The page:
Gerry makes it out by infecting himself with something like smallpox.
Next to my pink slip-covered sofa sits a lamp on a square side table. Its base is green, a perfect and pale sage green. The green has some yellow in it, which keeps it from being medicinal. It’s almost leafy. The lamp strikes me lately as faultless, beautiful and upright – a paragon of lamps, through these foul and pestilent congregations of vapors. I switch it on, lay my head on the armrest and curl my daughter onto my chest, to read her (and her doll) Judy Blume novels that I loved as a child and that shaped – through their pre-war hallways and lobbies, doormen and parks – my dreams of New York City.
Judy Blume is one of the reasons I live here now. I also read my daughter stories set in Toronto, the Canadian Maritimes and Prairies, hoping they’ll pluck a chord or inadvertently set a future course.
On my bedside table is a water glass, a pair of reading glasses and a mug that I superglued back together when it broke. It holds a pencil and two pens.
On the back of the table, stenciled in pale yellow paint are the words: hotel st george. I got the table at a yard sale in Northern Westchester, so it likely came from the former Hotel St George in Brooklyn Heights, opened in 1885 and expanded upon until 1930. By the thirties it was the largest hotel in New York and featured a rooftop nightclub and an Olympic-sized saltwater indoor swimming pool. It’s now a jumble of spaces: student housing, the residential St George Towers, a subway concourse.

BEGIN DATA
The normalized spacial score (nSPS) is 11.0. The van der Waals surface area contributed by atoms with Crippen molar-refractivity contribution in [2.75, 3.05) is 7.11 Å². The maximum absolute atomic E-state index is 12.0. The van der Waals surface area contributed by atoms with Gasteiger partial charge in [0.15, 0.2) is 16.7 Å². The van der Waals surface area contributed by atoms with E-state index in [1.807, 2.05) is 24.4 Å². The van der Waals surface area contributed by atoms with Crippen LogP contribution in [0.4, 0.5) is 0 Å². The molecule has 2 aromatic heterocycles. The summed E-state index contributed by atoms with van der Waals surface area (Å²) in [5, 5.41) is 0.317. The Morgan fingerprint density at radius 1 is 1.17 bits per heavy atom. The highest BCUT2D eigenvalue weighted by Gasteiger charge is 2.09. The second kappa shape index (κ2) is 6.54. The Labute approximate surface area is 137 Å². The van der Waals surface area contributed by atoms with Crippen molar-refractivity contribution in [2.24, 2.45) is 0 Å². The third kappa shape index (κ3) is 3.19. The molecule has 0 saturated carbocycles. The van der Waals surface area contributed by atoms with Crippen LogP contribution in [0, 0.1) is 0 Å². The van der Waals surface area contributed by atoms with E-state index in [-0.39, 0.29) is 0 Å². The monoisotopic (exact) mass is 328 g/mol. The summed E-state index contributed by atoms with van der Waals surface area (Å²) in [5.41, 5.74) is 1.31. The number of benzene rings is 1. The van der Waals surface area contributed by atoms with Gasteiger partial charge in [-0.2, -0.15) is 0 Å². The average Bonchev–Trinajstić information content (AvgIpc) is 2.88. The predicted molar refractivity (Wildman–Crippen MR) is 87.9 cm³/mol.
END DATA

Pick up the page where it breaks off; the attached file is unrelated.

At night I dream of swimming.
In early February, my friend stayed with me for a few nights. She slept on the sofa. I was glad she was happy on the sofa, because I loved hearing her move around in the morning, having her come talk to me in my bed about everything we could think of. I loved lending her a belt and a coat she liked to wear to a reading, I loved when she spoke to my daughter as if she were twenty-nine. I offered her tea on the first morning. She was surprised I didn’t make coffee at home. I explained that I was bad at making coffee and that getting takeout was part of my routine. For the duration of her stay, after her morning shower, she went out to get us lattes. A couple of weeks after she left, a package arrived. It was a white ceramic pour-over and two packages of paper filters. A note read: Buy nice ground coffee. Use the enclosed scoop to put one level scoop of coffee (per cup) in the paper filter. Pour water over top. You will enjoy the coffee. X. The coffee shops have long since closed, so I have used her gift every morning. I have enjoyed the coffee.
All artwork © Leanne Shapton